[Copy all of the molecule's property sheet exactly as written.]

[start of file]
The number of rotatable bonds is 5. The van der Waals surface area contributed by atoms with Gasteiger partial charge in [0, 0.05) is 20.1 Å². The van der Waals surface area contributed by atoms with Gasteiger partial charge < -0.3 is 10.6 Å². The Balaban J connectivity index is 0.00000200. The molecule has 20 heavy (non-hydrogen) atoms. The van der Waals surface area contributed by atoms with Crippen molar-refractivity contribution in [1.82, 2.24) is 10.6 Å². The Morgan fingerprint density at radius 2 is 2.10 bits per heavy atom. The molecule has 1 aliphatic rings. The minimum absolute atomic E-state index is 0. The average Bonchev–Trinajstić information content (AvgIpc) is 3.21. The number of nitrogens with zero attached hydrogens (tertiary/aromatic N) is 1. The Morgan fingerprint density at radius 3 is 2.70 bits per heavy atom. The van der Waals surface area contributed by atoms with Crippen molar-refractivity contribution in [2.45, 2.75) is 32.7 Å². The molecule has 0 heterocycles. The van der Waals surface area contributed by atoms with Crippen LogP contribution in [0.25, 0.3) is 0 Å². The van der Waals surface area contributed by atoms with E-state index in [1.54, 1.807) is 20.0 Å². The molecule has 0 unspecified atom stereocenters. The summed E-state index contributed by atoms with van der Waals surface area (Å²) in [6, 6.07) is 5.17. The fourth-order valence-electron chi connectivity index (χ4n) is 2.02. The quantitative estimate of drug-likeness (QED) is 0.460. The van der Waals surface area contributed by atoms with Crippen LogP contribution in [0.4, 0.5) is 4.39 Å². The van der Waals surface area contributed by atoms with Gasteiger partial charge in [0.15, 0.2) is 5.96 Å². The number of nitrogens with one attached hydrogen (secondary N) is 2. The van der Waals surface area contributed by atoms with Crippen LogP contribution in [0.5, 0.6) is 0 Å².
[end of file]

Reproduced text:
The number of rotatable bonds is 5. The van der Waals surface area contributed by atoms with Gasteiger partial charge in [0, 0.05) is 20.1 Å². The van der Waals surface area contributed by atoms with Gasteiger partial charge < -0.3 is 10.6 Å². The Balaban J connectivity index is 0.00000200. The molecule has 20 heavy (non-hydrogen) atoms. The van der Waals surface area contributed by atoms with Crippen molar-refractivity contribution in [1.82, 2.24) is 10.6 Å². The Morgan fingerprint density at radius 2 is 2.10 bits per heavy atom. The molecule has 1 aliphatic rings. The minimum absolute atomic E-state index is 0. The average Bonchev–Trinajstić information content (AvgIpc) is 3.21. The number of nitrogens with zero attached hydrogens (tertiary/aromatic N) is 1. The Morgan fingerprint density at radius 3 is 2.70 bits per heavy atom. The van der Waals surface area contributed by atoms with Crippen molar-refractivity contribution in [2.45, 2.75) is 32.7 Å². The molecule has 0 heterocycles. The van der Waals surface area contributed by atoms with Crippen LogP contribution in [0.25, 0.3) is 0 Å². The van der Waals surface area contributed by atoms with E-state index in [1.54, 1.807) is 20.0 Å². The molecule has 0 unspecified atom stereocenters. The summed E-state index contributed by atoms with van der Waals surface area (Å²) in [6, 6.07) is 5.17. The fourth-order valence-electron chi connectivity index (χ4n) is 2.02. The quantitative estimate of drug-likeness (QED) is 0.460. The van der Waals surface area contributed by atoms with Crippen LogP contribution in [0.4, 0.5) is 4.39 Å². The van der Waals surface area contributed by atoms with Gasteiger partial charge in [0.15, 0.2) is 5.96 Å². The number of nitrogens with one attached hydrogen (secondary N) is 2. The van der Waals surface area contributed by atoms with Crippen LogP contribution in [0.5, 0.6) is 0 Å².